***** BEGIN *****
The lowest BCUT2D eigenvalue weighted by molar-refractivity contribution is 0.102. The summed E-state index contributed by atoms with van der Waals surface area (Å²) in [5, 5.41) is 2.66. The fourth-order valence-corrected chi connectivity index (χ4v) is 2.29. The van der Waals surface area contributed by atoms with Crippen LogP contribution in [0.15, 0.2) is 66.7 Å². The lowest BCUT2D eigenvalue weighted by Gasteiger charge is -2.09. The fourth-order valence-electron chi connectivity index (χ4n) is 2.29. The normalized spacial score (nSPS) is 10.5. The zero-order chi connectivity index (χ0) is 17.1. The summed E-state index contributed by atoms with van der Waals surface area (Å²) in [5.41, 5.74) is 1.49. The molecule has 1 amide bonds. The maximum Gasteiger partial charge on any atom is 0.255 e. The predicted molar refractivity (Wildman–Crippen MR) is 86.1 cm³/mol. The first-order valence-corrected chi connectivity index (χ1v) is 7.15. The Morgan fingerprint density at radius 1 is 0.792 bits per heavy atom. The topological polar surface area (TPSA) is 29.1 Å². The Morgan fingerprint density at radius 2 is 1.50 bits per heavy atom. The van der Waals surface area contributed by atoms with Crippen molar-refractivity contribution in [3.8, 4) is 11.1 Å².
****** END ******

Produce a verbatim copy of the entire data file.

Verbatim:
The lowest BCUT2D eigenvalue weighted by molar-refractivity contribution is 0.102. The summed E-state index contributed by atoms with van der Waals surface area (Å²) in [5, 5.41) is 2.66. The fourth-order valence-corrected chi connectivity index (χ4v) is 2.29. The van der Waals surface area contributed by atoms with Crippen LogP contribution in [0.15, 0.2) is 66.7 Å². The lowest BCUT2D eigenvalue weighted by Gasteiger charge is -2.09. The fourth-order valence-electron chi connectivity index (χ4n) is 2.29. The normalized spacial score (nSPS) is 10.5. The zero-order chi connectivity index (χ0) is 17.1. The summed E-state index contributed by atoms with van der Waals surface area (Å²) in [5.41, 5.74) is 1.49. The molecule has 1 amide bonds. The maximum Gasteiger partial charge on any atom is 0.255 e. The predicted molar refractivity (Wildman–Crippen MR) is 86.1 cm³/mol. The first-order valence-corrected chi connectivity index (χ1v) is 7.15. The Morgan fingerprint density at radius 1 is 0.792 bits per heavy atom. The topological polar surface area (TPSA) is 29.1 Å². The Morgan fingerprint density at radius 2 is 1.50 bits per heavy atom. The van der Waals surface area contributed by atoms with Crippen molar-refractivity contribution in [3.8, 4) is 11.1 Å².